The Canadian consulate in Hong Kong has responded to 204 requests for consular service arising from the city’s civil unrest since June 2019, the Canada-China committee heard on Nov. 2.
The requests ranged from “answering simple inquiries, to visits to Canadians in hospital and in prison,” Jeff Nankivell, Consul General of Canada in Hong Kong and Macao, told committee members in an update on the situation in Hong Kong.
In the past 18 months, Hong Kong has experienced “dramatic, political, social and legal change,” Nankivell said, especially since Beijing’s so-called national security law was imposed this summer.
In response to the deteriorating situation, Canada has been focusing on two areas of priority, he said: raising concern about threats to democratic institutions in Hong Kong and monitoring the well-being of Canadian citizens in the city “to ensure that their safety, freedom and ability to prosper are maintained.”
The committee has heard testimony from a broad range of China experts since it reconvened earlier this year, including several high-profile Hong Kong activists. Last week Nathan Law, one of Hong Kong’s most well-known democracy activists who now lives in the U.K., told the committee that democratic countries need to work together to “stop China from wrapping its ideology and control over the region.”
The comments come as eight Hong Kong pro-democracy legislators and activists have been arrested since Nov. 1, in the latest move by authorities amid a broader crackdown on anti-government forces since Beijing imposed the draconian national security law in July.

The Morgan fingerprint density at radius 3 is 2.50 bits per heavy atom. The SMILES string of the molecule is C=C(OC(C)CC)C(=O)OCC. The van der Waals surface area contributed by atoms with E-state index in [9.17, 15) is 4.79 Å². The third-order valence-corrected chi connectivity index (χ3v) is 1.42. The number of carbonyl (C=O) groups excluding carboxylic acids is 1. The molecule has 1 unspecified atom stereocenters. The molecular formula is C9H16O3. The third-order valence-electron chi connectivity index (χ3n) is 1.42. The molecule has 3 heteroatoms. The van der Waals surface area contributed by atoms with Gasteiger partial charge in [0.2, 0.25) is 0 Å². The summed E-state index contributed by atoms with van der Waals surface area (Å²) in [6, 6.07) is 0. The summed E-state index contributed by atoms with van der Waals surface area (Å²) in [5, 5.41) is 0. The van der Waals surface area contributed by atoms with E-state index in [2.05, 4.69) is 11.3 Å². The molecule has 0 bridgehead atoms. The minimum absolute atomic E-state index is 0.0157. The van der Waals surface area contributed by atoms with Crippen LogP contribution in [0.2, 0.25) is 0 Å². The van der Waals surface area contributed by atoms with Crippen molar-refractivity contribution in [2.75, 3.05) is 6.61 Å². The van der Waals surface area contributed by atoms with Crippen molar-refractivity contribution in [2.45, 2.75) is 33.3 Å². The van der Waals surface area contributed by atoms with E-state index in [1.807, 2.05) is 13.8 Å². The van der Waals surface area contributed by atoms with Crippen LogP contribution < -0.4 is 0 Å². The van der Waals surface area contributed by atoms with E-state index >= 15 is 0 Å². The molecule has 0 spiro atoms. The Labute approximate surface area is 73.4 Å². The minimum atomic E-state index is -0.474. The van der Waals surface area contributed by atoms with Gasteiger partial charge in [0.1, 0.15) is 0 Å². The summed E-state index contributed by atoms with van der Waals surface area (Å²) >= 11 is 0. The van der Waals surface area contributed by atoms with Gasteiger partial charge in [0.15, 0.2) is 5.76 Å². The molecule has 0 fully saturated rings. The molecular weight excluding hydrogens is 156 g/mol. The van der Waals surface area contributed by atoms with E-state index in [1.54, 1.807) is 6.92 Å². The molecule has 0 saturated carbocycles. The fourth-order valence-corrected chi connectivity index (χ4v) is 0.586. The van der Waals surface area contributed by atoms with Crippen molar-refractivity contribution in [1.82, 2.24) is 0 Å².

The arrests were made in connection with a May 8 scuffle in the city’s legislature, when pro-democracy and pro-Beijing lawmakers clashed over who was the rightful leader of the Legislature’s House Committee. The former wanted to delay a vote for the position while the latter wanted to install one of its own to the post. The fighting ended when several pro-democracy lawmakers were dragged out by security guards. Only individuals from the pro-democracy camp were arrested, however, accused of contempt and interference with the legislature’s officers.
At the Canada-China committee meeting, Nankivell outlined several measures Canada has taken in response to the “imposition and implementation” of the national security law. Some of these include: suspending Canada’s extradition treaty with Hong Kong; updating Canada’s travel advice for Hong Kong to warn of the risk of arbitrary detention and “possible removal to mainland China”; amending Canada’s export controls to treat sensitive goods to Hong Kong in the same manner as goods destined for Mainland China; and raising concerns publicly and privately with representatives of the Hong Kong government and China’s Ministry of Foreign Affairs in Beijing, in Hong Kong and in Ottawa.